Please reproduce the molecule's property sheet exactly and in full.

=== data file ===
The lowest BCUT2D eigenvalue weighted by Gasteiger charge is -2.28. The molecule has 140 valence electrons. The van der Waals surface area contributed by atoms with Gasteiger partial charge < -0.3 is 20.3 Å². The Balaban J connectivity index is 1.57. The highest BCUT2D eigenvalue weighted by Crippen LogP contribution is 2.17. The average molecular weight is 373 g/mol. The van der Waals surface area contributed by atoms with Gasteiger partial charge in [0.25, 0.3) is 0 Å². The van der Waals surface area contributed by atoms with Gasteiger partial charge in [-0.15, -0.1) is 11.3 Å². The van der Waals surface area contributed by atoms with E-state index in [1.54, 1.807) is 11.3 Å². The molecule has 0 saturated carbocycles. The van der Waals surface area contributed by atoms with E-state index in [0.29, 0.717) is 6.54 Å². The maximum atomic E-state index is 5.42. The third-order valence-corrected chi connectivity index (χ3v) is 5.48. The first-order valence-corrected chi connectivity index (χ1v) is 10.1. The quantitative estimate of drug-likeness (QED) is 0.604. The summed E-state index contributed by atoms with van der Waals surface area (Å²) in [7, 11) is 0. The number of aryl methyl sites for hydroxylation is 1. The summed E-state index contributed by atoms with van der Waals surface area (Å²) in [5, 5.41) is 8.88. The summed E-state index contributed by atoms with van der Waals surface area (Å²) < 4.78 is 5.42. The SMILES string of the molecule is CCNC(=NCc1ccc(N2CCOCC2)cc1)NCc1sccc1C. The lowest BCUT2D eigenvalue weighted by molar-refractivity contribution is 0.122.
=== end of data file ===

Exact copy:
The lowest BCUT2D eigenvalue weighted by Gasteiger charge is -2.28. The molecule has 140 valence electrons. The van der Waals surface area contributed by atoms with Gasteiger partial charge < -0.3 is 20.3 Å². The Balaban J connectivity index is 1.57. The highest BCUT2D eigenvalue weighted by Crippen LogP contribution is 2.17. The average molecular weight is 373 g/mol. The van der Waals surface area contributed by atoms with Gasteiger partial charge in [0.25, 0.3) is 0 Å². The van der Waals surface area contributed by atoms with Gasteiger partial charge in [-0.15, -0.1) is 11.3 Å². The van der Waals surface area contributed by atoms with E-state index in [1.54, 1.807) is 11.3 Å². The molecule has 0 saturated carbocycles. The van der Waals surface area contributed by atoms with E-state index in [0.29, 0.717) is 6.54 Å². The maximum atomic E-state index is 5.42. The third-order valence-corrected chi connectivity index (χ3v) is 5.48. The first-order valence-corrected chi connectivity index (χ1v) is 10.1. The quantitative estimate of drug-likeness (QED) is 0.604. The summed E-state index contributed by atoms with van der Waals surface area (Å²) in [7, 11) is 0. The number of aryl methyl sites for hydroxylation is 1. The summed E-state index contributed by atoms with van der Waals surface area (Å²) in [5, 5.41) is 8.88. The summed E-state index contributed by atoms with van der Waals surface area (Å²) < 4.78 is 5.42. The SMILES string of the molecule is CCNC(=NCc1ccc(N2CCOCC2)cc1)NCc1sccc1C. The lowest BCUT2D eigenvalue weighted by molar-refractivity contribution is 0.122.